On What is Wrong with Public School & Other Thoughts

January 10, 2011

In my own life, I try to avoid looking at situations from a problematic stand-point, instead I tend to view difficult situations as opportunities to learn and a place from which to begin with fresh understanding and perspective.  In regards to the discussion of where modern education has fallen short and the inevitable consequences which will arise from a fundamental misunderstanding of what our lives should be based upon, I have this to say about where I see our modern education system could improve.

Our society, in its attempt to define itself outside the parameters of godliness and spirituality, has lost the ability to see itself in need of Divine intervention.  Really, in need of a Divine anything.  Rather, any thought process or situation which would cause the modern educator or thinker to begin to evaluate his stance on the origins of man, the elements of nature and even to the exploration of space with anything less than the absolute arrogance that he is able to subjugate all of the previous to his finite will is immediately discarded as irrelevant and mystical.  To be pitied and scorned.   This line of thought is considered unquantifiable and therefore, without meaning or usefulness.

By allowing such mundane arrogance to pervade our schools, we’ve lost the mystery of education in all of its glory and elegance.  We’ve traded delight for due process and discovery of the unknown for clear definition.  We’ve settled for the platonic when God would have a divine romance in store for us filled with the beauty and intricacy of His most spectacular, exquisite plan.  We have distilled what it is to be educated into the most easily digested, most socially acceptable terms and have lost the passion for the unique treasure that sits in front of us fidgeting over untied shoes and chewed-on wooden pencils.  We have lost sight of our humanity.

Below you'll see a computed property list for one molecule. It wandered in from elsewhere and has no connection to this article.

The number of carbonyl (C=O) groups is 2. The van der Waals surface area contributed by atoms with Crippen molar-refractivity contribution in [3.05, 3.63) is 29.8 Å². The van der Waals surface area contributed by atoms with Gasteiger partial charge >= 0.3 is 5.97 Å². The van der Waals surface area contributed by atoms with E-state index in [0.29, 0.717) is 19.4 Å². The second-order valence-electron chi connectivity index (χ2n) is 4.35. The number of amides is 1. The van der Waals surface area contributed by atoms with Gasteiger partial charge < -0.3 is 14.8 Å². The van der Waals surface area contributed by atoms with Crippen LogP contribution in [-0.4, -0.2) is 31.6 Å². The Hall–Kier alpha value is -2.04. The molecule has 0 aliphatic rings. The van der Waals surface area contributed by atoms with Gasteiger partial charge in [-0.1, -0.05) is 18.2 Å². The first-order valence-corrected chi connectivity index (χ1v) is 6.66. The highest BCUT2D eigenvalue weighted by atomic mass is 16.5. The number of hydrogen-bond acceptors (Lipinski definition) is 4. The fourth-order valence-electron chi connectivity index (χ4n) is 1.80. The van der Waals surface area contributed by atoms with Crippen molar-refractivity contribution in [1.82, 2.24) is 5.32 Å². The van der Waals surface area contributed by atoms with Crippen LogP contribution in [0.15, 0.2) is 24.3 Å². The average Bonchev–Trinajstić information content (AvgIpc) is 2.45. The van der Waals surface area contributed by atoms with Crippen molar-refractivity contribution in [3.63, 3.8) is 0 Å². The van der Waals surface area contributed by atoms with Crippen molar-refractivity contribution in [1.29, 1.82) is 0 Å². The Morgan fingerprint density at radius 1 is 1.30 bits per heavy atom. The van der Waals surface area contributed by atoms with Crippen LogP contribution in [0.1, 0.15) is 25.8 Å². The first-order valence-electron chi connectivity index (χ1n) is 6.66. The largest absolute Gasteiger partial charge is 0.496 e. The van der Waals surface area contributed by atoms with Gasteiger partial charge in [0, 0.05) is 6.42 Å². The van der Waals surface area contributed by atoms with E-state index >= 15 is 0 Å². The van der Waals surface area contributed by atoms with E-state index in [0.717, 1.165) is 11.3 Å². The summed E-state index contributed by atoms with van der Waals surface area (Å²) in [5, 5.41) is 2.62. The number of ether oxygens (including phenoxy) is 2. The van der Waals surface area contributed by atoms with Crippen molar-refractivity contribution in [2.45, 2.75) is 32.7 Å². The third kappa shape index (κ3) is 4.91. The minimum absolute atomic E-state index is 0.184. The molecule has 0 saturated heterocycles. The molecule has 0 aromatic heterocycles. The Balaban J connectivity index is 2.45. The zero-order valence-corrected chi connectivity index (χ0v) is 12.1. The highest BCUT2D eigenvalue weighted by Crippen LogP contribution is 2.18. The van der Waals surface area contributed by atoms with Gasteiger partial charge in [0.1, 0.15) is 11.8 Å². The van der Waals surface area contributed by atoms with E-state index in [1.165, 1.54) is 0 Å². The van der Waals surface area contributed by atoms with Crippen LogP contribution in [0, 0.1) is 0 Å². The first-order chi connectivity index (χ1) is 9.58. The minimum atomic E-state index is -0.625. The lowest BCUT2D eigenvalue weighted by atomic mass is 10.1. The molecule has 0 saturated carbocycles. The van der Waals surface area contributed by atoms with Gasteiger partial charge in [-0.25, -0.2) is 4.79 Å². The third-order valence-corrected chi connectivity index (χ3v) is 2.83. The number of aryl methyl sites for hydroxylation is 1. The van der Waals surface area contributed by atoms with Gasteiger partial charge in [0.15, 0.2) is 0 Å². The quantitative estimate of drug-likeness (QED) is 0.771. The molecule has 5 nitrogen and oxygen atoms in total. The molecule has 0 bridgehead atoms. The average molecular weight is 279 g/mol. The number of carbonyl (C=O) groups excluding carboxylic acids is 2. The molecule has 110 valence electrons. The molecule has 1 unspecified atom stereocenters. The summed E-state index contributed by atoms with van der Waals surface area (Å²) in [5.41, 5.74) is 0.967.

Instead of seeing an opportunity to broaden horizons, the modern school system has wanted to eliminate the extraordinary and reduce everyone to the lowest common denominator where calling and vision no longer apply, A dry and stingy world where function and usefulness trump creativity.  Every time.

Perhaps, this is not exactly what Ms. Sayers indicated in her essay.  But that resonated most in my reading of it.

I was prompted to re-evaluate my own stance on what it means to learn and why I should bother to continue past the time when all that’s truly required of me is the ability to balance the check book and insure my children are memorizing the times tables.

In spite of the oppression of the ordinary, although it can be a struggle, I do bother to learn more because I am curious about so many things.   There is a wealth of life to be discovered in thousands of years of lives as they have been recorded.  And those voices are especially worth listening to in light of the complicated and godless times we have found ourselves.

The Trivium, as expressed and defined in “The Lost Tools of Learning”, quantifies neatly the transitions from child to adult as well as the proper steps required to cogently determine the value and purpose of a thing or subject.   In explaining this concept to my friends and family, I have often spoken of the Grammar, Dialectic and Rhetoric phases this way:  Information gathering, Analytical discourse, Definition of Belief when Latin terms make their eyes glaze over.

How often I’ve missed a step in that process and come to an incorrect conclusion based on analyzing only part of the information or, in contrast, finding that I am gathering and analyzing but never allowing myself to form a coherent conclusion.  It is easy for me to see the benefit in raising a child to understand the need for this thought process and the weaknesses we possess, as people, in relying only on the parts of the process with which we are most comfortable.  But recognizing a need isn’t enough.  Taking the steps to require the use of these tools in order to rigorously and faithfully create people with a desire and delight in learning coupled with the ability to do so?

That’s impressive!  That’s time well spent.

These tools, these methods of examination, allow us to begin to see how one subject never truly stands alone.   In fact, as in the Body of Christ, all are inter-connected.   All needing the other to be viewed in context and reflect what I referred to earlier in the intricacy of God’s perfect plan.

In essence, without science, baking bread makes no sense.  Without music, we could not hear the stars.   Without math we wouldn’t even attempt to comprehend the vastness of our physical universe or peek at the mysteries of the unseen laws which govern gravity and motion.